An EPSRC-funded collaborative project (January 2007 - April 2010) between Anthony Hunter (UCL) and Weiru Liu (QUB).
There is a huge and rapidly expanding amount of information available for scientists in various online resources. However, this wealth of information has created challenges for scientists who wish to locate and analyse knowledge from heterogeneous sources. Key problems that exist are that there is much uncertainty in individual sources of scientific knowledge, and many conflicts arising between different sources of scientific knowledge. Scientists therefore need tools that are tolerant of uncertainty and inconsistency in order to query and merge scientific knowledge.
This project has aimed to facilitate the analysis of scientific knowledge by the development of technology for structured scientific knowledge (SSK). SSK is represented by a set of SSK reports each of which is a structured report that describes one or more scientific data sources (such as one or more journal articles, empirical datasets, etc). The format is an XML document with entries restricted to individual words, values, simple phrases in scientific terminology or formulae of logic or statistics. Each SSK can be constructed by hand, by information extraction technology, or as a result of analysing data sources.
In this project, we have extended our existing work for merging and analysing heterogeneous structured information by harnessing formal theories for representing and reasoning with uncertain and inconsistent information. We believe that we need a range of formalisms for representing aspects of scientific knowledge since no one formalism can effectively capture all aspects of scientific knowledge, and so we have been working with a variety of numerical based theories and logical formalisms including some extended with probability theory or possibility theory. For using the scientific knowledge, we have been developing a range of formal techniques including measures of inconsistency, fusion/merging operations based on social choice theory, and argumentation systems that provide arguments and counterarguments for claims.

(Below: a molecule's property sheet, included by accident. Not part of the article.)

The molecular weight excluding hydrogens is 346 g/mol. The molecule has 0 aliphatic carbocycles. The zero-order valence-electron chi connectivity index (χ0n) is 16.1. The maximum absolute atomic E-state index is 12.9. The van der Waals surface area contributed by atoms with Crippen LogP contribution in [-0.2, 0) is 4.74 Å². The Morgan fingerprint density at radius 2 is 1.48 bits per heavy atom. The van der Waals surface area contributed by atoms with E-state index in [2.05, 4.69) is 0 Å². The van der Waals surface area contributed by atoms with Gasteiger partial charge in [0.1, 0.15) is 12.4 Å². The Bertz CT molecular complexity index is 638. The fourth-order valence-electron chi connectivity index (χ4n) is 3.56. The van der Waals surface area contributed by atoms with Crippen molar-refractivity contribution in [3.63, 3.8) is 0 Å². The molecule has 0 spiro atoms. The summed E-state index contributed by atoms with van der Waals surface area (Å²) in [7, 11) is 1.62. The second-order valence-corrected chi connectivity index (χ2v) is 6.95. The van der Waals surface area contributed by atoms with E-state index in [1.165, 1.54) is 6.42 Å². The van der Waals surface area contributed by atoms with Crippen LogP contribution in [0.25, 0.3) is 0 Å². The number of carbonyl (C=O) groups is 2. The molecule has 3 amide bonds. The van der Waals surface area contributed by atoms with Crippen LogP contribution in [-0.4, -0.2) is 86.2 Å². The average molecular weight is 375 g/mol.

The results of the project include substantial developments of our general theoretical systems for handling uncertainty and inconsistency, and demonstrations of our approach in specific applications including handling biomedical and biochemistry knowledge undertaken in collaboration with domain experts in meta-analysis and biosciences. Two particular application focuses of the project were for handling results from clinical trials and on rapid screening for substrate prediction in bioscience. Often, when considering results from a number of trials, there is uncertain and conflicting information. To address these issues, we developed techniques for performing meta-analysis with missing data, for querying conflicting trials results using ontological information to describe the patient and intervention classes, and for constructing arguments for determining relative superiority of particular interventions based on the available evidence. Parallel to this, a rapid screening method was developed to identify useful substrates based on previous experimental data. The results of these studies have been published in computer science and biomedical informatics forums. We have also written a state of the art review of technology for representing and reasoning with scientific knowledge that is published in Knowledge Engineering Review in 2010.
Personnel Involved (QUB)
Key publications from the project (total: 28 refereed journal and peer-reviewed conference publications and two software demos). Further details and more publications can be found at ssk@ucl